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History of Alta, Utah

Alta has two distinct histories: one as a mining town and the other as a well known ski area. The following time line provides an overview of key events which happened from the mid 1800's to the present.

1864 Silver is discovered in Alta during a picnic outing of soldiers from Fort Douglas.
1865 First verified claim is staked in Alta.
1868 The Emma mine becomes embroiled in controversy. British investors accuse principals of fraud after silver-bearing ore disappears in a fault.
1870 Central City, the first community in the area, grows along Little Cottonwood Creek below the present Alta Lodge. Population 216.
1871 A post office is established in Clasbey Read's General Store, the largest building in town. Alta townsite is established as a outgrowth of Central City. The townsite is located near the present Albion Lift. Ten streets ran east/west, 11 streets ran north/south.
1872 The seasonal population of Alta grows to several thousand. There are 180 buildings, from two-story hotels to makeshift shanties.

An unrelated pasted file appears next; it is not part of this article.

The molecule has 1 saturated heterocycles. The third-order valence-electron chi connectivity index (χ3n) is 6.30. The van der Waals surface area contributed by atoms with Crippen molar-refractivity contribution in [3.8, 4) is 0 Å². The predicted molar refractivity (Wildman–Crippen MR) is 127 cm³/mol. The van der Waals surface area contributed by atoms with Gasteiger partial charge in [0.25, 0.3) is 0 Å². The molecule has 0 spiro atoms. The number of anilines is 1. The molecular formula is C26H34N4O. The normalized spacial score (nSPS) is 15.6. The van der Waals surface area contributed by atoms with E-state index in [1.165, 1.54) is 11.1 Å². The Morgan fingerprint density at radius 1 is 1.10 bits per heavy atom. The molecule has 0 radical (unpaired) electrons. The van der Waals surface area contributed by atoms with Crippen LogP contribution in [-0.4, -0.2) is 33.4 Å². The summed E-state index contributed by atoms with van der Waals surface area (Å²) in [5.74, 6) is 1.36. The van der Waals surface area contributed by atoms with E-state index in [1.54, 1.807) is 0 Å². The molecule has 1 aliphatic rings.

1873 Silver is devalued; mining activity begins to decline. For a short time, two newspapers are published, The Alta Independent and The Cottonwood Observer.
1875 The railroad to Alta is completed. Mules pull the ore cars up; gravity takes them down the canyon, with a brave and strong breakman on board.
1878 Alta City destroyed by fire on August 3, 1878. The town was never completely rebuilt.
1885 In February, 1885, the buildings which comprised the town of Alta, were hit by an avalanche. Over 15 people lost their lives. As reported, the town's main street was covered by 50 feet of snow.
1896 Utah becomes a state.
1901-1910 Alta experiences a brief and modest mining resurgence.
1904 Most individual mines are consolidated into one of three mining companies: Wasatch Mines, Alta United, and Michigan-Utah. Workers lived in company provided buildings, not in the old townsite.
1917 The Denver and Rio-Grande railroad completes a narrow-gauge railroad to Alta, replacing the mule-drawn rail.
1920s One of Alta's few remaining inhabitants, George Watson, appoints himself Mayor of Alta and runs the railway to and from Alta as a scenic attraction on a bus-like contraption called his "Jitney." With the depression, mining operations at Alta ceased, except for a few men, such as Watson, who continued to prospect on a limited basis.
1935 Forest Service retains famous skier, Alf Engen, to hike into Alta and determine its potential for a future ski area site. Alf visits Alta twice and makes recommendation to go forward with plans to acquire additional land for the ski area.
1936 A road to Alta is completed following the same path used by the railroad tracks in prior years.
1937 "Mayor" George Watson deeds surface rights to 700 acres of land at Alta to the Forest Service in exchange for needed tax relief. Other Alta mining companies also assist which, when completed, amounted to approximately 1800 acres for development of Alta Ski Area.